Big tech company vs. a startup?

Interview with Shruthi Murthy, ex-Director of Engineering at WhatsApp
July 27, 2021
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Shruthi Murthy is the Head of Engineering at Modern Treasury. Previously, she was an early engineer at WhatsApp and worked on many of the initial messaging features including end-to-end encryption and calling. These features literally connect billions of people around the world today. Most recently, as the Engineering Director, she built and ran the Payments teams at WhatsApp to enable sending a payment over WhatsApp just as easily as sending a message. The payments feature is currently live in India and Brazil. Shruthi has an MS in Computer Science and has previously held various engineering roles at HP, AMD, Google, and Zynga.

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What makes you excited about working in tech?

Building products that provide valuable experiences to billions of users around the world.

Solving problems at scale and building delightful experiences has always excited me. Whether it be building infrastructure for search or gaming, messaging, or payments -- I’m touched that the products we built have provided meaningful value to billions of users, in some cases in under supported technologies around the world. Even as late as 2016, I worked on building WhatsApp for the Nokia feature phones which were extremely low-end phones but were still being used by millions of loyal fans around the world. It was a lot of fun and hard work optimizing to run the entire app under very low processor, memory (250 KB heap) and platform (J2ME, no database, basic network stack) constraints and yet have all the same features as WhatsApp on an expensive iPhone.

It was all worth it as our users absolutely loved us for being the only app that worked reliably on their small, bandwidth-constrained phones in poor network conditions. They wrote to us unprompted about how WhatsApp on these phones was their lifeline, about how they were able to stay connected with their friends and families while they were on a research trip in remote Antarctica or during an earthquake or unrest in their country. It was extremely fulfilling to see the impact of the product when we heard these incredible stories from our users time and time again.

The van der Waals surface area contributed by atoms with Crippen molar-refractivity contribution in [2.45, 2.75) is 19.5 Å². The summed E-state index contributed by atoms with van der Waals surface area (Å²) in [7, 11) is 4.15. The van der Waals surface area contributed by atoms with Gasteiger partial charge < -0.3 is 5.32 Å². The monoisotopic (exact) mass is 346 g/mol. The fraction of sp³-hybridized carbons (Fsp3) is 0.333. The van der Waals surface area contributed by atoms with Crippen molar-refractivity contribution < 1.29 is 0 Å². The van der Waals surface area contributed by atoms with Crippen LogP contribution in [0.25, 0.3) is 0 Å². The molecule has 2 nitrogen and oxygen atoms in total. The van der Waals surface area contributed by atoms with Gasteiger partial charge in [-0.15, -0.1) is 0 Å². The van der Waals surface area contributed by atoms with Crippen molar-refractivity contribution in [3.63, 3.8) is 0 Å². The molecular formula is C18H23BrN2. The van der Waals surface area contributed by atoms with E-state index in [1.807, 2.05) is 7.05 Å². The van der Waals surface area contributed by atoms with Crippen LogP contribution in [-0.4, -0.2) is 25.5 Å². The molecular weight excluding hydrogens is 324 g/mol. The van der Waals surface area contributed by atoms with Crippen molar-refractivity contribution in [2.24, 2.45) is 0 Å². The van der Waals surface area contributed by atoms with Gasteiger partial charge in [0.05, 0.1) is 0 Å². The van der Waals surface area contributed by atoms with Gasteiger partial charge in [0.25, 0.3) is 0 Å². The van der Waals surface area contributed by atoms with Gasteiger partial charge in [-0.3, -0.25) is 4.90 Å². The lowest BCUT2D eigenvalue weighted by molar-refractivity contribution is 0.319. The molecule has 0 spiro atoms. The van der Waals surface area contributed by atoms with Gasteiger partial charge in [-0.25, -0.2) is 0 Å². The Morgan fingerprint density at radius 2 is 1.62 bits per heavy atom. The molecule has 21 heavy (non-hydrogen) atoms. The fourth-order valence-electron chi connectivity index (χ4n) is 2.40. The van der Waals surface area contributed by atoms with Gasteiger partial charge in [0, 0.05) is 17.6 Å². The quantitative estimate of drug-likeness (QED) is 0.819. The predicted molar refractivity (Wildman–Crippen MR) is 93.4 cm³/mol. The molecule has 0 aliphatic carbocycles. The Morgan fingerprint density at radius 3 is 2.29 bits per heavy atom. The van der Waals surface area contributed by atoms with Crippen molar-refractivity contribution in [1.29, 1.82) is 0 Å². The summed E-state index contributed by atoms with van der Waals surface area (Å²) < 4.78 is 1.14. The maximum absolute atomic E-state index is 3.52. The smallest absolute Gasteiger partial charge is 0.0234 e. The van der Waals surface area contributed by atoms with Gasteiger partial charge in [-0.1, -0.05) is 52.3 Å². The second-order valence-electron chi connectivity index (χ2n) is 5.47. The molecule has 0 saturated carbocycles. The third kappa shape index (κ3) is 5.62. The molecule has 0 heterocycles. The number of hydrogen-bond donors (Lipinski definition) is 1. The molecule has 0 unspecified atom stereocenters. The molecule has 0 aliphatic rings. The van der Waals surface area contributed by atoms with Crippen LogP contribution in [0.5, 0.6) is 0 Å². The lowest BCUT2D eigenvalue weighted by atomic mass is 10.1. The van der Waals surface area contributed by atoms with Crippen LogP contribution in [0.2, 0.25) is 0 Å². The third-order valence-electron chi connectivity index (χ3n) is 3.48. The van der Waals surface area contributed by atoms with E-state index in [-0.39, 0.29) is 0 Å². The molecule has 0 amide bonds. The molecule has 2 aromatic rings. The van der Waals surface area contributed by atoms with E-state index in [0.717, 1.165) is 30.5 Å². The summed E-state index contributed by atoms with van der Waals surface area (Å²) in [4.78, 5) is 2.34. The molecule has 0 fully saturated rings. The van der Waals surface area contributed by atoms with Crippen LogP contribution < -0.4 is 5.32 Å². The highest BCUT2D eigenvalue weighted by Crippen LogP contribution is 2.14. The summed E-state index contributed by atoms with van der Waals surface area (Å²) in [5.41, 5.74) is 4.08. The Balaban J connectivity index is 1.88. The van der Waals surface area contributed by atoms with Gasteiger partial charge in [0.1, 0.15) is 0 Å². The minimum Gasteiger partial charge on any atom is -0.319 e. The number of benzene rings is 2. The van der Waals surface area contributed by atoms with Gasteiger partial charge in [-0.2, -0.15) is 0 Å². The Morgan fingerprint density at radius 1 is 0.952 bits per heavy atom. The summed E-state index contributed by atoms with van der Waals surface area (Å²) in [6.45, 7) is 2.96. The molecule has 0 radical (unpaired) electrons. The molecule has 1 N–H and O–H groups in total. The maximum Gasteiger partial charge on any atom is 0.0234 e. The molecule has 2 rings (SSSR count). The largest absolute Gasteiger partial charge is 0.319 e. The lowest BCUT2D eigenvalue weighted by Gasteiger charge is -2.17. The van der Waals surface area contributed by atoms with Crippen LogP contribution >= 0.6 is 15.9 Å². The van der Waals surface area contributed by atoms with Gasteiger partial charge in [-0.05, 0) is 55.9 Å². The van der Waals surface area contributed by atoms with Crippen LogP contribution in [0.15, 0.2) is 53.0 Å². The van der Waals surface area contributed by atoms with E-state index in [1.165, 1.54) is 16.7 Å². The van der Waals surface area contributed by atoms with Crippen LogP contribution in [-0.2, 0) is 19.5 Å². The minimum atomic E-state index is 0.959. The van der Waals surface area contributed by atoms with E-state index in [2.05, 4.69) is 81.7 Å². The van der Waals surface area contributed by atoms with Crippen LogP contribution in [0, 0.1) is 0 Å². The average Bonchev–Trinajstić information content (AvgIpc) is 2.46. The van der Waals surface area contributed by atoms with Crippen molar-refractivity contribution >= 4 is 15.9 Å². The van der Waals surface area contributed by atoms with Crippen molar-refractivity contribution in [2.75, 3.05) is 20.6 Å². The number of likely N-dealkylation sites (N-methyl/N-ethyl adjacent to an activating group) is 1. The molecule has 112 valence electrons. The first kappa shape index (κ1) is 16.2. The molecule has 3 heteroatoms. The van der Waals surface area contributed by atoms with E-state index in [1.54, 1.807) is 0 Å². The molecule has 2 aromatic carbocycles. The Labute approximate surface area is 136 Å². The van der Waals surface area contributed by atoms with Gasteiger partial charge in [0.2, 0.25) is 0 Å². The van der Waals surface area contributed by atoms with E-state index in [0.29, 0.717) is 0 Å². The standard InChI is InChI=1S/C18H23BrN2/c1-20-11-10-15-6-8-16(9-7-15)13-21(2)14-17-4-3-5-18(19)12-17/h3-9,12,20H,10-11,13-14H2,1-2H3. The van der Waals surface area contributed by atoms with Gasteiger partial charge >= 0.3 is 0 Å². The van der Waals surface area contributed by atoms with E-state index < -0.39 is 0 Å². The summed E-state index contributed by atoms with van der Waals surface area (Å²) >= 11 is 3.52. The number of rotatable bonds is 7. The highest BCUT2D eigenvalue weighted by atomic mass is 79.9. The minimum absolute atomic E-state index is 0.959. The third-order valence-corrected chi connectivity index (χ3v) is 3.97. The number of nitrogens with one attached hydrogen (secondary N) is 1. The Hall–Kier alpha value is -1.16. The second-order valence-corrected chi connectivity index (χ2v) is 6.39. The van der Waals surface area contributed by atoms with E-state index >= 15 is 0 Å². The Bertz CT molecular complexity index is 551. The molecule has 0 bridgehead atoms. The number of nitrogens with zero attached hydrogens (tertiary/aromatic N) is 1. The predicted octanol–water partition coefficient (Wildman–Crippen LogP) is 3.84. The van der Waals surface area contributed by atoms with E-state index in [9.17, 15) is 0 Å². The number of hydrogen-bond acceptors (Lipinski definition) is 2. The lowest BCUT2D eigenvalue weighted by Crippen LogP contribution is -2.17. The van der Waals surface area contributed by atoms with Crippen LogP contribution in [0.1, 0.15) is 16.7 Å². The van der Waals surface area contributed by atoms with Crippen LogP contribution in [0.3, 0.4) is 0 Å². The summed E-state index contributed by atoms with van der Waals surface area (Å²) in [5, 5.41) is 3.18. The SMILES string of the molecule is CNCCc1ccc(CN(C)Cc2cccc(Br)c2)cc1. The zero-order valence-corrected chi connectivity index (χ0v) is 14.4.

I’m sure the future will be even more exciting and perhaps humbling as the tech industry builds products that improve the areas of finance, health, education, and climate on a global scale.

What's your favorite quote?

Many intelligent people have said many things. Wouldn’t it be great if we could remember and live by all of them! :) I have listed a few here --

Be honest. Be kind. -- Ralph Waldo Emerson

Well-behaved women seldom make history. -- Laurel Thatcher Ulrich

Do not negotiate for positions. Focus on interests. -- paraphrasing from the book ‘Negotiating to Yes’

Any sufficiently advanced technology is equivalent to magic. -- Arthur C. Clarke

What was the biggest challenge you’ve faced as a leader?

Dealing with uncertainty is the biggest challenge any leader faces.

Uncertainties in product building come in various forms -- managing budget, hiring, product roadmaps and goals, x-functional relationships, external and internal dependencies, team health to name a few.

Of these, managing external dependencies such as regulatory or partner requirements is critical as the product’s success becomes tied to an external entity. A leader in such a situation must bring along the external team with as much care and thoughtfulness as their own, while possibly dealing with very different engineering and business methodologies and culture.

What’s your advice for choosing between a big tech company and a startup?

There are advantages to both.

Big companies provide a lot of stability and solid compensation. Many of these companies are working on very interesting, cutting-edge areas of tech as well. Big companies by their very nature have communication and other operational overheads that one must be aware of.

Early stage startups that are well run have small teams with high throughput that are hyper focused on the product and execution. This typically results in employees having higher ownership of the product (user/revenue to employee ratio is huge) and employees feeling a deeper attachment to the product (“it’s my baby!”). A startup experience may also provide higher visibility into the entire lifecycle of the product from the vision to decision making, execution, customer happiness, and business success. Working directly with co-workers and founders who think from first principles about unsolved problems may also result in deeply enriching experiences personally and professionally. Successful startups of course have the added benefit of equity growth in orders of magnitude.  

What is the best advice someone ever told you?

There is a saying about duty and righteousness in the Indian epic, The Mahabharata. It goes something like --

“Do your righteous duty. Be deeply attached to your work but not to the fruits of it. Nor have attachment to inaction”.

Many times the treadmill that we are all on socially and professionally, makes us aspire for the fruits of our work a little too soon, a little too much. Taking a step back, taking a long-term view, and having a learner’s mindset have helped me be detached from wanting quick victories at work.

It has helped me focus more on working for the joy of building something with people I like. It’s a good philosophical mindset and in practice, once you do good work, all else will follow more often than not.

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